Phase relationship between sea level and abrupt climate change


Francisco J. Sierroa,   Nils Andersenb, Maria A. Bassettic, Serge Bernéc, f, Miquel Canalsd, Jason H. Curtise, Bernard Dennielouf, Jose Abel Floresa, Jaime Frigolad, Beatriz Gonzalez-Moraa, Joan O. Grimaltg, David A. Hodelle, Gwenael Jouetf, Marta Pérez-Folgadoa and Ralph Schneiderh

aDepartment of Geology, University of Salamanca, 37071 Salamanca, Spain
bLeibniz Laboratory for Radiometric Dating and Isotope Research, Christian-Albrechts Universität zu Kiel, Max-Eyth-Str. 11, 24118 Kiel, Germany
cLaboratoire IMAGES (BatU), Université de Perpignan, 52 Avenue Paul Alduy, 66860 Perpignan Cedex 9, France
dG.R.C. Marine Geosciences, Department of Stratigraphy, Paleontology and Marine Geosciences, Campus de Pedralbes, University of Barcelona, 08028 Barcelona, Spain
eDepartment of Geological Sciences, University of Florida, Gainesville, FL 32611-2120, USA
fIFREMER, GM, Laboratoire Environnements Sédimentaires, BP 70, 29280 Plouzané, France
gDepartment of Environmental Chemistry, Institute of Environmental Assessment and Water Research (IDAEA), Jordi Girona, 18, 08034 Barcelona, Spain
hInstitut für Geowissenschaften, Christian-Albrechts-Universität zu Kiel, Ludewig Meyn-Str. 10, 24118 Kiel, Germany
Received 4 August 2008; 
revised 24 June 2009; 
accepted 27 July 2009. 
Available online 20 August 2009.


Direct traces of past sea levels are based on the elevation of old coral reefs at times of sea level highstands. However, these measurements are discontinuous and cannot be easily correlated with climate records from ice cores. In this study we show a new approach to recognizing the imprint of sea level changes in continuous sediment records taken from the continental slope at locations that were continuously submerged, even during periods of sea level lowstand. By using a sediment core precisely synchronized with Greenland ice cores, we were able to recognize major floods of the Mediterranean continental shelf over the past 270 kyr. During the last glacial period five flooding events were observed at the onset of the warmest Greenland interstadials. Consistent correspondence between warm climate episodes and eustatic sea level rises shows that these global flooding events were generated by pronounced melting of the Northern Hemisphere ice sheets, due to rapid intensification of Atlantic Meridional Overturning Circulation.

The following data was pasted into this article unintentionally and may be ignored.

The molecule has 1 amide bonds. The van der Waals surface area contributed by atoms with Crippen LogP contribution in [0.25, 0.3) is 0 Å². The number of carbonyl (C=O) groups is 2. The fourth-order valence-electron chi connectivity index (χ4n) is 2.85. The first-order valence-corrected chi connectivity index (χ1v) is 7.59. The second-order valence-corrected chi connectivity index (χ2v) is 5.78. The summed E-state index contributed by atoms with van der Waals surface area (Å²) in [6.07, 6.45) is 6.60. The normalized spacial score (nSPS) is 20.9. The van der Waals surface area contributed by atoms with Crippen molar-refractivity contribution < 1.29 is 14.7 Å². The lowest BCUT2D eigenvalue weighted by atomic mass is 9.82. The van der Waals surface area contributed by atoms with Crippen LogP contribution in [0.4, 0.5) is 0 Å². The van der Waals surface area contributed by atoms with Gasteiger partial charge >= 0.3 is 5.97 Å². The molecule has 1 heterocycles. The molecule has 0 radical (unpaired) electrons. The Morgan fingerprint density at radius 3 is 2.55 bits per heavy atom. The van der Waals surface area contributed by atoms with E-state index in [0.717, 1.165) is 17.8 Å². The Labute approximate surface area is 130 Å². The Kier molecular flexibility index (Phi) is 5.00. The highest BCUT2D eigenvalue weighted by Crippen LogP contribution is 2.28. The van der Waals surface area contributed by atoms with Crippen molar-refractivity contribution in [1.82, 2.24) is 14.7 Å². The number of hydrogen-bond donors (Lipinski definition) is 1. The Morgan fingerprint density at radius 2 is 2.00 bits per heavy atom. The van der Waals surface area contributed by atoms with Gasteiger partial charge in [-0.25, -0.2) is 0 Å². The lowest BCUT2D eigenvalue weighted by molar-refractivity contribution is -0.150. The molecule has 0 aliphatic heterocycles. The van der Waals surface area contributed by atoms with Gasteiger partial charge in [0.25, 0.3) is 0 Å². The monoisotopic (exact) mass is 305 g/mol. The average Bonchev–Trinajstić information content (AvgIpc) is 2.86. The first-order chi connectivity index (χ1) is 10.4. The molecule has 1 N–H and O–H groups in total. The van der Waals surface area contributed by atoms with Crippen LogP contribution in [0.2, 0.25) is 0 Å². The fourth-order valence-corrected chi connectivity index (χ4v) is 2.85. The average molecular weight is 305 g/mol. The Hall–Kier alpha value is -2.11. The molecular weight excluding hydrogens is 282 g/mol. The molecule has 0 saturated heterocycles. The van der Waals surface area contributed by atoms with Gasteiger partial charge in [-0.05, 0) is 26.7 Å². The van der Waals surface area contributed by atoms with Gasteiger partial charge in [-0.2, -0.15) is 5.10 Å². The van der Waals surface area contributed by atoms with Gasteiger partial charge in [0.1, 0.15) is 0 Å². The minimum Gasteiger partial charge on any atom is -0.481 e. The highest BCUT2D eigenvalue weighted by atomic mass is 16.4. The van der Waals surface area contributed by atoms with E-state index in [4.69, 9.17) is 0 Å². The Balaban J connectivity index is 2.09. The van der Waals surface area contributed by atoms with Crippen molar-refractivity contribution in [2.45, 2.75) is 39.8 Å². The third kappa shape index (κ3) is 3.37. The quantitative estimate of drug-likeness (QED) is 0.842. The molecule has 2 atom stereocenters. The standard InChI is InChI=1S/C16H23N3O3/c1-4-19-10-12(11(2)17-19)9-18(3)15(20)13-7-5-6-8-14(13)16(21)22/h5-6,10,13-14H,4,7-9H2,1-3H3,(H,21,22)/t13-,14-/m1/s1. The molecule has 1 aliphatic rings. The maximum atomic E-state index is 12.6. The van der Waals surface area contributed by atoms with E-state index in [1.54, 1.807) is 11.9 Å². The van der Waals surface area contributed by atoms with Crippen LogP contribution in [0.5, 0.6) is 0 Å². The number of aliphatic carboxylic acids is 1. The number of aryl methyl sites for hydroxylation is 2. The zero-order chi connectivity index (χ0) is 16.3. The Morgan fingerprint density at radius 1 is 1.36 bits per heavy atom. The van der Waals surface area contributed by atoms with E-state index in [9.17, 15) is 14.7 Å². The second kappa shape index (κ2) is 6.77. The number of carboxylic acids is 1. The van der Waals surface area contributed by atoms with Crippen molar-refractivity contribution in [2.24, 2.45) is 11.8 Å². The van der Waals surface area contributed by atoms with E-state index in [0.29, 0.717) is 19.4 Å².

The method described in this study opens a new perspective for inter-hemispheric synchronization of marine climate records if applied in other continental margins from the Southern Hemisphere or the equatorial regions.


Article Outline

1. Introduction
2. Gulf of Lions continental margin
3. Materials and methods
4. Results
4.1. Age model: synchronization of Mediterranean and Greenland climate records

5. Discussion

5.1. Formation of the Holocene condensed layer
5.2. Formation of condensed layers at times of high sea levels over the last 270 kyr
5.3. Constraints on condensed layer formation in the Gulf of Lions continental margin and global eustatic changes
5.4. Rapid flooding of the continental shelf during the longest interstadials of the last glacial period in Greenland

6. Conclusions



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